We then used a sledgehammer to pound the base pipe directly into the ground. We first hammered one end of the pipe in slightly, to prevent too much dirt entering the pipe from below. When the pipe was buried with only a few inches above the ground, we slid the long pole into the base. Since the pipes were not meant to nest this way, the long pole wobbled a bit. We used shims to make the fit more snug. I think the final result is pretty cool:


This system is much more substantial than the shepherd’s hooks we’re now using for our feeders. We can finally hang our Wingscapes Birdcam and hopefully get some more interesting shots than the ground images I’ve gotten over the past months. Here’s a sample we got late this afternoon.


Posted in Products, Yard Birds | 17 Comments

Michigan fifth-graders champion Kirtland’s for state bird

A class of fifth-graders in Howell, Michigan spent two months studying the endangered Kirtland’s Warbler, compiling a book about the bird and concluding that it should replace the American Robin as their state bird. The bird nests primarily in Michigan (there are a few in Wisconsin, too) so it sounds like a good fit to me. (The American Robin is the state bird of Connecticut and Wisconsin as well. There are a couple of other birds that are the state bird of multiple states: the Northern Cardinal (7) and Western Meadowlark (6) come to mind. Nothing against these birds, but come on, how unoriginal!)

In case you’ve never seen this lovely bird, here’s a photo. What a beauty!

Endangered Kirtland's warbler (Dendroica kirtlandii)
Endangered Kirtland’s warbler (Dendroica kirtlandii) by USFWS Headquarters, Creative Commons on Flickr

Read more about the students’ project here.

Posted in North America | Leave a comment

Home Improvement

I thought this male House Sparrow was so cute, gathering nesting material on the grounds of the Chicago Botanic Garden. It looks like he’s intent to take the perfect piece of grass, but there’s a big chunk of mud stuck to it. He tries and tries to wiggle it off, but he gives up immediately when the missus shows up. She looks to be more practical in her search for nesting material.

Posted in Funny, Video | Leave a comment

Crane family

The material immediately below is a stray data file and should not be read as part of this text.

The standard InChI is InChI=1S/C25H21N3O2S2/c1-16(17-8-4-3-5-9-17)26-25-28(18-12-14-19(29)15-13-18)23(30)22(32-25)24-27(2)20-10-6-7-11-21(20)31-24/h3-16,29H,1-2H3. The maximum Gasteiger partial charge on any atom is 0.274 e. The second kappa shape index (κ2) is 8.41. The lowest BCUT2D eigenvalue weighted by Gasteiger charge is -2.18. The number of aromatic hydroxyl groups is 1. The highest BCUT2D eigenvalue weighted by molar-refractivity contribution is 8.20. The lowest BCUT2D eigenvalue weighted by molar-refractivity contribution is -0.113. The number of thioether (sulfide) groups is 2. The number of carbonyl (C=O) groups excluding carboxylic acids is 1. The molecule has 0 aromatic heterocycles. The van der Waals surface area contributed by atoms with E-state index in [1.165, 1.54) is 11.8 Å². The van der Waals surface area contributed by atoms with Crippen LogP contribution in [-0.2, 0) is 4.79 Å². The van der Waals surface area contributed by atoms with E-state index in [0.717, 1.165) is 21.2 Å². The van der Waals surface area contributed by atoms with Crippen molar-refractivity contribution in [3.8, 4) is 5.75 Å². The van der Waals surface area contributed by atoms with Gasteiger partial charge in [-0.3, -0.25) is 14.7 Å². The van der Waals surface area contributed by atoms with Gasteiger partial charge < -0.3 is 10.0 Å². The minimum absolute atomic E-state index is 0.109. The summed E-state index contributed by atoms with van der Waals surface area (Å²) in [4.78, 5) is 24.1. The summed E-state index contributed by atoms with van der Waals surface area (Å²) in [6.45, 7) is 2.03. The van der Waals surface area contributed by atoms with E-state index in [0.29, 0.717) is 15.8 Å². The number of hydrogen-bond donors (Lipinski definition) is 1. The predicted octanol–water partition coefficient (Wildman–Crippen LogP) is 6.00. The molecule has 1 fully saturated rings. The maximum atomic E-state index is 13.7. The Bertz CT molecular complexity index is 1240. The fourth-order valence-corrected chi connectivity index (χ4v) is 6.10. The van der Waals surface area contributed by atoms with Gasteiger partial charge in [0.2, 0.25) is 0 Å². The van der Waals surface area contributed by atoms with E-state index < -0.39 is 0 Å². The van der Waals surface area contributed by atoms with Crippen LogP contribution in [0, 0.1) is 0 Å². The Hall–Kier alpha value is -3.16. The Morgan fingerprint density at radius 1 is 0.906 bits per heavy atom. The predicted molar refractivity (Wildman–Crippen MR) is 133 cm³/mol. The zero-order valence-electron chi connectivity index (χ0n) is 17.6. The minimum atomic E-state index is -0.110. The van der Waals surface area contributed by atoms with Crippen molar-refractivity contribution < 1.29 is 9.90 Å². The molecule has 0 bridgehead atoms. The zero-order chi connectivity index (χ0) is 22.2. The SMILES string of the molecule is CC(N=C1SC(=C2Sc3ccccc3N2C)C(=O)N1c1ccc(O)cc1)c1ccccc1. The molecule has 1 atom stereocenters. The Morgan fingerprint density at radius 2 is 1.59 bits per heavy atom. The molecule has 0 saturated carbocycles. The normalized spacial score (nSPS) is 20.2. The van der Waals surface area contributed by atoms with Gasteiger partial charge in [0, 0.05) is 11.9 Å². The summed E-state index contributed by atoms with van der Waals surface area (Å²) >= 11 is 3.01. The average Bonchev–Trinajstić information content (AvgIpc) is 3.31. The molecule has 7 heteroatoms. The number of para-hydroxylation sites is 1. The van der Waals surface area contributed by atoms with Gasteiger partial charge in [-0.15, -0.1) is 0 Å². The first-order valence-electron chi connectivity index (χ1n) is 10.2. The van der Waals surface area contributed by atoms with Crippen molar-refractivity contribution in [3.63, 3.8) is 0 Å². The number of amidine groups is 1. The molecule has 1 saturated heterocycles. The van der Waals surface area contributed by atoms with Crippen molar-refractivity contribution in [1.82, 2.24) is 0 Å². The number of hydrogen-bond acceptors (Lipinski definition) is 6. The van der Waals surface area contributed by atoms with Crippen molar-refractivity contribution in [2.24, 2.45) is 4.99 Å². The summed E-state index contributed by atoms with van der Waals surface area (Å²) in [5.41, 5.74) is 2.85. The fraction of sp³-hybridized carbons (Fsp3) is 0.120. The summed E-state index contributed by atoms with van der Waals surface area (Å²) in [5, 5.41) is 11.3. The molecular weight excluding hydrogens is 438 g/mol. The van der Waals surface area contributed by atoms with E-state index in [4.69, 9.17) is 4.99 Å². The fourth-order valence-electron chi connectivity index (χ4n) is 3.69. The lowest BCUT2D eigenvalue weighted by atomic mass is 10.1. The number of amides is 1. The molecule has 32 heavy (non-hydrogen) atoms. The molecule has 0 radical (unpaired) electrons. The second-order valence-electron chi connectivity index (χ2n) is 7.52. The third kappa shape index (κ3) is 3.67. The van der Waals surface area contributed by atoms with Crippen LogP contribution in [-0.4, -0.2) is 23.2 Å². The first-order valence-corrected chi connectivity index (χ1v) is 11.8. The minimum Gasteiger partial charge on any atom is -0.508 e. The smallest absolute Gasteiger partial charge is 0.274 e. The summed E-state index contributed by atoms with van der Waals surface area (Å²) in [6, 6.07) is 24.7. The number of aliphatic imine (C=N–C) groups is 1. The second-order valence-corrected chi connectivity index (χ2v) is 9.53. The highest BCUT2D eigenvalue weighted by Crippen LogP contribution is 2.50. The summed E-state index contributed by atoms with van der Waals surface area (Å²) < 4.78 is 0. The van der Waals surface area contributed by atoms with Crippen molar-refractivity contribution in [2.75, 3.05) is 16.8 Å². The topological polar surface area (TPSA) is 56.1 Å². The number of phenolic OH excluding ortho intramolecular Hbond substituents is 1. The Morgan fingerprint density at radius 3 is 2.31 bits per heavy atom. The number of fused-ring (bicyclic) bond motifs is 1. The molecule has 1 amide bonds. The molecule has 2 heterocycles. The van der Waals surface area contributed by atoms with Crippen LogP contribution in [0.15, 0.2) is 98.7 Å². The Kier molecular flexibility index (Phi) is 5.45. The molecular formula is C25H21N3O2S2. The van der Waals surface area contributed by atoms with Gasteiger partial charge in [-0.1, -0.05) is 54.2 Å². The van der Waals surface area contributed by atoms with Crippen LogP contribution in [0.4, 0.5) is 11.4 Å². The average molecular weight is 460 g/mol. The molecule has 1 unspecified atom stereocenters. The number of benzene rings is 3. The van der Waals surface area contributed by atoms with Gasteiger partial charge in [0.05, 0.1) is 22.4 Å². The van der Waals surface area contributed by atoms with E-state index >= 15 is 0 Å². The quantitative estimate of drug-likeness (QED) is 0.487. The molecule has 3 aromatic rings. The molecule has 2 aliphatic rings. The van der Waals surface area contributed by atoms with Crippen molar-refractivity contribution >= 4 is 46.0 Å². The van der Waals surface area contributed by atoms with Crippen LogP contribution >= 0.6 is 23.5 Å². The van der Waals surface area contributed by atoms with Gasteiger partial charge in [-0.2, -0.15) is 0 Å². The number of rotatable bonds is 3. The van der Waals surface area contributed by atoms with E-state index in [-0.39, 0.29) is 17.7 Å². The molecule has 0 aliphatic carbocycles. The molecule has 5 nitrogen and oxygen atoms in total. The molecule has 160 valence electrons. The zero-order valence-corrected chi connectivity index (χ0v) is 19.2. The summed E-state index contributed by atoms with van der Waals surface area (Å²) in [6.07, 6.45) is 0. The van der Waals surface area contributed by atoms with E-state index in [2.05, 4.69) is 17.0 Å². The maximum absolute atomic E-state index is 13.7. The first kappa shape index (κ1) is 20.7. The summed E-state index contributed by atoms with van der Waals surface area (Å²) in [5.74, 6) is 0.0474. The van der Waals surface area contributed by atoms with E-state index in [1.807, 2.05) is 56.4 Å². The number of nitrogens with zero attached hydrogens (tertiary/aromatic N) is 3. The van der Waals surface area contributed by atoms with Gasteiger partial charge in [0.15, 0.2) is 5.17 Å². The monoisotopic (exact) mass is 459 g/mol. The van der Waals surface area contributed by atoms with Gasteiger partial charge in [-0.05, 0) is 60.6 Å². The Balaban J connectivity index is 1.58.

On Sunday at Rollins we watched a pair of Sandhill Cranes with one young chick.

Sandhill Crane family

Sandhill Crane family

They were walking in the shallow water. The adults would forage and sometimes pass food to the chick, which you can see in the second part of the video.

Sandhill Crane family

Sandhill Crane family

Sandhill Crane family

Posted in LCFPD, Video | Leave a comment


Meet yard bird #18* – this lovely lady Northern Flicker. She was foraging in the back of the yard by the fence, and when I first saw her I thought she was a robin! What a pleasant surprise!

Flickers are the only woodpecker known to commonly feed on the ground. We think she might have been after ants. There is a large anthill behind the fence at the back of our yard and they often make their way on our side of the fence – especially now that we have oranges and grape jelly out for the orioles. Isn’t she striking? What beautiful markings!

Before she left the yard, she had a nice shake on our fence.


* I had previously counted a group of Canada Goose loitering on the roof of the warehouse behind our yard as ‘yard birds’. Since then we’ve had a few other species fly over but I haven’t counted those on our yard list. Since no Canada Goose has actually been in our yard I am not including that species on our list anymore. Our yard list is therefore:

1. American Goldfinch
2. Dark-eyed Junco (slate-colored)
3. Black-capped Chickadee
4. House Finch
5. Mourning Dove
6. House Sparrow
7. Northern Cardinal
8. Red-winged Blackbird
9. Song Sparrow
10. American Robin
11. Downy Woodpecker
12. Brown-headed Cowbird
13. European Starling
14. American Tree Sparrow
15. Common Grackle
16. White-crowned Sparrow
17. Baltimore Oriole
18. Northern Flicker

Posted in Yard Birds | Leave a comment